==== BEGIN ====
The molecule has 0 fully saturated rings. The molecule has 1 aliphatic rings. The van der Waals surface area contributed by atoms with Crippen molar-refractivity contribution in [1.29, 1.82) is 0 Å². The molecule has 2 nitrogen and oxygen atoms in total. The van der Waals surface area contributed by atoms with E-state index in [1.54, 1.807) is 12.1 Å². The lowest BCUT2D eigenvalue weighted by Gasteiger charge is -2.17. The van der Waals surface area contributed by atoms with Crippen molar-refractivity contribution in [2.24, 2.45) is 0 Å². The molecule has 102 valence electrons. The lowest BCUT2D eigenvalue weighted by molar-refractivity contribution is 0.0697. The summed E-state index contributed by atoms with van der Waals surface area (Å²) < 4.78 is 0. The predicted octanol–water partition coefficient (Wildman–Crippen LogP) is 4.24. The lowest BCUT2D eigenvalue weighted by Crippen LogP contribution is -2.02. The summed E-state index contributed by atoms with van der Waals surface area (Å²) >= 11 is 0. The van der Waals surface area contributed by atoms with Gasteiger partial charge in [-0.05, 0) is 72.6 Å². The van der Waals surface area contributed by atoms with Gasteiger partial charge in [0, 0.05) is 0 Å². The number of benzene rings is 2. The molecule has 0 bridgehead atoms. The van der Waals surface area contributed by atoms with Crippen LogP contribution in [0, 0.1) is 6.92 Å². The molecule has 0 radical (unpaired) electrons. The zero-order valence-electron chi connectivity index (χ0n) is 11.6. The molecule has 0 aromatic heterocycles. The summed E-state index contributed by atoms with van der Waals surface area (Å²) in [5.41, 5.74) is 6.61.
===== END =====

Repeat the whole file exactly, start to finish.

The molecule has 0 fully saturated rings. The molecule has 1 aliphatic rings. The van der Waals surface area contributed by atoms with Crippen molar-refractivity contribution in [1.29, 1.82) is 0 Å². The molecule has 2 nitrogen and oxygen atoms in total. The van der Waals surface area contributed by atoms with E-state index in [1.54, 1.807) is 12.1 Å². The lowest BCUT2D eigenvalue weighted by Gasteiger charge is -2.17. The van der Waals surface area contributed by atoms with Crippen molar-refractivity contribution in [2.24, 2.45) is 0 Å². The molecule has 102 valence electrons. The lowest BCUT2D eigenvalue weighted by molar-refractivity contribution is 0.0697. The summed E-state index contributed by atoms with van der Waals surface area (Å²) < 4.78 is 0. The predicted octanol–water partition coefficient (Wildman–Crippen LogP) is 4.24. The lowest BCUT2D eigenvalue weighted by Crippen LogP contribution is -2.02. The summed E-state index contributed by atoms with van der Waals surface area (Å²) >= 11 is 0. The van der Waals surface area contributed by atoms with Gasteiger partial charge in [-0.05, 0) is 72.6 Å². The van der Waals surface area contributed by atoms with Gasteiger partial charge in [0, 0.05) is 0 Å². The number of benzene rings is 2. The molecule has 0 bridgehead atoms. The van der Waals surface area contributed by atoms with Crippen LogP contribution in [0, 0.1) is 6.92 Å². The molecule has 0 radical (unpaired) electrons. The zero-order valence-electron chi connectivity index (χ0n) is 11.6. The molecule has 0 aromatic heterocycles. The summed E-state index contributed by atoms with van der Waals surface area (Å²) in [5.41, 5.74) is 6.61.